U.S Embargo on Cuba

As of December 17 2014, relations between the USA and Cuba have begun to normalize. It’s assumed that travel restrictions will soon be easing. Updates will come to this page soon!

Overall, the U.S embargo on Cuba isn’t simply one specific trade or tourism act. It’s more complicated than that, and involves several legislations that have been enacted over the past several decades.

I will try to provide some of the basics facts about the relations between the United States and Cuba, but international economics and politics are not simple subjects. This is just a brief outline of the American embargo against Cuba and its history

Trade Embargo

Basically, it is illegal for any American company or individual to do business of any kind in Cuba. In the past few years, some exceptions have been established for humanitarian supplies of food and medicine. But overall, there is just no trade allowed. Some acts have been established to penalize other countries for trading with Cuba, but that has met with resentment as most nations don’t think the USA should be allowed to force other countries to follow the U.S embargo on Cuba.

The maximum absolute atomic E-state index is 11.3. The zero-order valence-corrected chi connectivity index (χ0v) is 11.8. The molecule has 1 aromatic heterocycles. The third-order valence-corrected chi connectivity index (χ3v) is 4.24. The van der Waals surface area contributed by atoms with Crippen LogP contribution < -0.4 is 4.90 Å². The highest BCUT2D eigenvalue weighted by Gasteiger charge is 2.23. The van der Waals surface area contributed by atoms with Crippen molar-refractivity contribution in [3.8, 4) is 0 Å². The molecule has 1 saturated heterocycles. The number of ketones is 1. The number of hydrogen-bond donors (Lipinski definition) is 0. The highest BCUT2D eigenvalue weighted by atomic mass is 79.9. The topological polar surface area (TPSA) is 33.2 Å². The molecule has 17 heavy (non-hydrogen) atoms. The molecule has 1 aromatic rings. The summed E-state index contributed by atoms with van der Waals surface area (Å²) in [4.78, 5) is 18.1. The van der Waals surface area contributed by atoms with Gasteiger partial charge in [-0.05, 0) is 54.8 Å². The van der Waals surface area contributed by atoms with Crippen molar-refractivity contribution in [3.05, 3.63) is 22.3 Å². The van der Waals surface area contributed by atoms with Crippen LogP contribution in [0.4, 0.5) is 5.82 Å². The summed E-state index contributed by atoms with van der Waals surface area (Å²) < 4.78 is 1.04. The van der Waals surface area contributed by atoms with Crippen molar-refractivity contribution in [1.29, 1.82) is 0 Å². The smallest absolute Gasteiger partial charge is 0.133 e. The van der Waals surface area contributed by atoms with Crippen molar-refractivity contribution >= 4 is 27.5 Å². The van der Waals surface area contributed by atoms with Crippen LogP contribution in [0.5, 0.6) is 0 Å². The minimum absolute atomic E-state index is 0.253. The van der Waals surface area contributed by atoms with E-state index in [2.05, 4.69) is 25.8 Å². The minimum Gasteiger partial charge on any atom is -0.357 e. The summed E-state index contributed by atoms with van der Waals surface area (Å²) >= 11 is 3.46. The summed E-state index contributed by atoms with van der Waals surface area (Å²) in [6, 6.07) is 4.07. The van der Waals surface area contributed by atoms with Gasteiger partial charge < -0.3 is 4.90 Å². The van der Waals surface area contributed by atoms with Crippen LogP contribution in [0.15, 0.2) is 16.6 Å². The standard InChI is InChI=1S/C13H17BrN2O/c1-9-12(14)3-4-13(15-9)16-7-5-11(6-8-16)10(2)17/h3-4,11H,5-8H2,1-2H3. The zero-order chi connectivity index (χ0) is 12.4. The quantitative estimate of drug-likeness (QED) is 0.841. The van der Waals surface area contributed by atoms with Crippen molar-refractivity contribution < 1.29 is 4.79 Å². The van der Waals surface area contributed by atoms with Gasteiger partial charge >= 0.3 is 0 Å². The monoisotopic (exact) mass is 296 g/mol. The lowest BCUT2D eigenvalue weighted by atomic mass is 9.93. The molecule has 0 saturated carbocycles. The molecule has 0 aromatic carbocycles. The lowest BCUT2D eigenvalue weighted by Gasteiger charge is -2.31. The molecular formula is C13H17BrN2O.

Travel Restrictions

I’m guessing this is what you really want to know about, isn’t it? The restrictions on travel are just an extension of the above laws, because individuals are not allowed to enter into any financial transactions in Cuba and that includes tourists. Since U.S travel to Cuba is prohibited, you cannot purchase any airline tickets from the US or Cuba. But that doesn’t mean you can’t skirt the rules a bit, and take a more round-about route.

And because no ticket-sellers in America offer flights to Cuba, that means this restriction also applies to any non-Americans who are in the USA, and wanting to travel to Cuba.

A Bit of History

Back in the 1960s, tensions grew between the USA and Cuba due to the revolution and new socialist government of Fidel Castro. After the Cuban Missile Crisis, the United States decided to put economic pressure on Cuba to encourage democratic change.

As I’m sure you’ve figure out, it didn’t work. Today, Cuba continues to struggle under the trade restrictions as well as its own government policies. New legislation has been introduced to finally end these old Cold War policies, so you might find that travel to Cuba is going to be easier.

<< Go back to the American Travel to Cuba page